San Marcos,
14:14 PM

UPRISE Will Help Undocumented Students Rise Up

By Brian Hiro

Salvador was docked in Newport, Ore., midway through a two-week summer internship at sea doing geological research through the STEMSEAS program when he checked his email and noticed a message on a topic very near to his heart. 

Marisol Clark-Ibanez, a sociology professor and the faculty director of the National Latino Research Center at Cal State San Marcos, had written to Salvador, asking if he would be willing to draft a letter of support for a grant to bolster the success of undocumented students at the University. Salvador, a senior who’s on track to graduate in the spring with a degree in biotechnology, is one of those undocumented students, one of almost 400 attending CSUSM. He’s also a passionate advocate for undocumented issues. He eagerly agreed. 

When the boat returned to the Pacific Ocean, with the high seas as his muse, Salvador wrote his letter. He wrote about his experiences and struggles as an undocumented student on a college campus. He wrote about what he perceived as a lack of resources. He wrote about how students like him stood to benefit from the proposed grant. 

“It was almost poetic because I was on the open seas reflecting on what she had asked me to do,” Salvador said. “It’s cool now that I look back on it.” 

Even cooler: Four months after Salvador wrote the letter, and about six months after Clark-Ibanez first learned about the grant, CSUSM has been approved for UPRISE, which stands for Undocumented People Rise in Solidarity and Empowerment. It’s actually a joint grant, a collaboration between CSUSM and MiraCosta College to support undocumented students at both schools – and, just as importantly, their families. UPRISE will receive $235,000 over one year, but Clark-Ibanez believes the funding will be extended to three years if both colleges deliver the results they expect.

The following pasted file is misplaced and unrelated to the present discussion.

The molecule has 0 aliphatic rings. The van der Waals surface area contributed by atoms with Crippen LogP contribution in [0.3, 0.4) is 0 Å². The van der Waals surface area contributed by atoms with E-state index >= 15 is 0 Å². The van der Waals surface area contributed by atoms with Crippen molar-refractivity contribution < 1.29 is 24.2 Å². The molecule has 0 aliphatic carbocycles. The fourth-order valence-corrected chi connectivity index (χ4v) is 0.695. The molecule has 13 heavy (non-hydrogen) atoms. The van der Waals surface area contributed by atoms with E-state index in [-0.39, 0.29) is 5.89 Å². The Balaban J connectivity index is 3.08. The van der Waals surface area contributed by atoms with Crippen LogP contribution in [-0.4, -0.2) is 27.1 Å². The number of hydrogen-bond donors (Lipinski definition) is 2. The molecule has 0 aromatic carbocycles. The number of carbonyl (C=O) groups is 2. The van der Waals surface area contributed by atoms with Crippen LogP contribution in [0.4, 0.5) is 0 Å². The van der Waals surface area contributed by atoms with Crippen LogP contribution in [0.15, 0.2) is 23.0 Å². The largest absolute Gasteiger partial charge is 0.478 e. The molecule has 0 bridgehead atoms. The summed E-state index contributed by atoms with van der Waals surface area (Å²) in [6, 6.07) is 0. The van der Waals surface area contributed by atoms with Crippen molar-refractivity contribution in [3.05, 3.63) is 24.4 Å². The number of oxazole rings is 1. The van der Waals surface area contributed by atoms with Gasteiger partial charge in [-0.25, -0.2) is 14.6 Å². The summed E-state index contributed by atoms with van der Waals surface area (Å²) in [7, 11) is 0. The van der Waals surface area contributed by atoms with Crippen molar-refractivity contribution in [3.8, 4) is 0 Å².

“We wanted to do a collaboration; that’s what we intended to do,” said Clark-Ibanez, who wrote the grant proposal with Karina Duarte-Braunstein, a counselor at MiraCosta. “Together we have a lot to offer. We share so many students.” 

The grant comes not from a federal or state source, but from a private initiative called the California Campus Catalyst Fund, which was founded by educators, funders and advocates, and will dole out nearly $10 million over the next three years to campuses representing the state’s three public higher education systems: California Community Colleges, California State University and the University of California. CSUSM was one of only four CSU campuses to receive funding. 

In applying for the grant, Clark-Ibanez and her MiraCosta colleague relied on a data-driven formula – “what do the students need,” she said, “not what we think would be awesome as a professor or administrator.” Last summer, she performed a survey to solicit input from more than 60 undocumented students at CSUSM.  

What the survey revealed is that the most tangible benefit of UPRISE will be expanded legal services on campus. CSUSM has a longtime relationship with a nonprofit called Unitarian Universalist Refugee and Immigration Services and Education (UURISE) that Clark-Ibanez envisions becoming more active and covering at least initial consultations on immigration issues.  

Last week, for example, Salvador met with a lawyer on campus regarding the renewal of his application under the Deferred Action for Childhood Arrivals (DACA) policy, and his fees were paid for. 

“We’ve definitely been offering sporadic things, and now is the time to offer comprehensive,” Clark-Ibanez said. “Going from sporadic to comprehensive is where our campus is.”